The London Metal Exchange (LME) is being sued for a sum worth £365m by a Wall Street hedge fund after the cancellation of nickel trading earlier this year.
Fund manager Elliott Associates has filed a claim in the English High Court against the platform and its subsidiary LME Clear.
The trading platform suspended nickel trading in March as prices surged amid a wider spike in commodities sparked by Russia’s invasion of Ukraine.
Trading was halted for more than a week after it was frozen on 8 March.
The suit claims that cancelling trading was “unlawful on public law grounds and/or constituted a violation of the claimants’ human rights”.
Hong Kong Exchanges and Clearing (HKEX), which owns the platform, said the claim was “without merit” and pledged to contest it “vigorously” in court.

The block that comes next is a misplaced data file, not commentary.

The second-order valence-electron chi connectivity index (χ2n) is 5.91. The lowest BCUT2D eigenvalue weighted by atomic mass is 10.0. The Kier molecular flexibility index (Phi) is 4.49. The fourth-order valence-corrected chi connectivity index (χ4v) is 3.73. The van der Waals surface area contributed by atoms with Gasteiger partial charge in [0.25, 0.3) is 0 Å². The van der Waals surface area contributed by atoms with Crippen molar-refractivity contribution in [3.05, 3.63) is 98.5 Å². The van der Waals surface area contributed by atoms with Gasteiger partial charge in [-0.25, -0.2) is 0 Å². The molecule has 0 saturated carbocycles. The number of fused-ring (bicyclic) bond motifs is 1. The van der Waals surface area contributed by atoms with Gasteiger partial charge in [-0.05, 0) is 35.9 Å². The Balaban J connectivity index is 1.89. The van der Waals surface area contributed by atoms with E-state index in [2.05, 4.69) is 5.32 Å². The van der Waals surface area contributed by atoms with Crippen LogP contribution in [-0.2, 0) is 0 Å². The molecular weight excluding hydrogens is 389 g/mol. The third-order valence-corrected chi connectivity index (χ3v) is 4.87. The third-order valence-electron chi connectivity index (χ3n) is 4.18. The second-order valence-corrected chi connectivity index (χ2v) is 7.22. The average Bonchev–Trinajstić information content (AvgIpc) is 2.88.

“Cancellations were made retrospectively to take the market back to the last point in time at which the LME could be confident that the market was operating in an orderly manner. It should be stressed that the LME always acted in the interests of the market as a whole,” HKEX said.
At the time, bosses at the LME said they opted to freeze trading as prices “did not reflect the underlying physical market” and it had become “disorderly”, the first time it has taken the decision to suspend trading since 1985.
City watchdog the Financial Conduct Authority is probing what happened, as well as regulators at the Bank of England.
The US hedge fund alleges that the LME “exceeded its powers when it cancelled those trades, or that it exercised the powers that it did have unreasonably and irrationally in particular by taking into account irrelevant factors (including its own financial position) and failing to take into account relevant factors,” a spokesperson for Elliot said.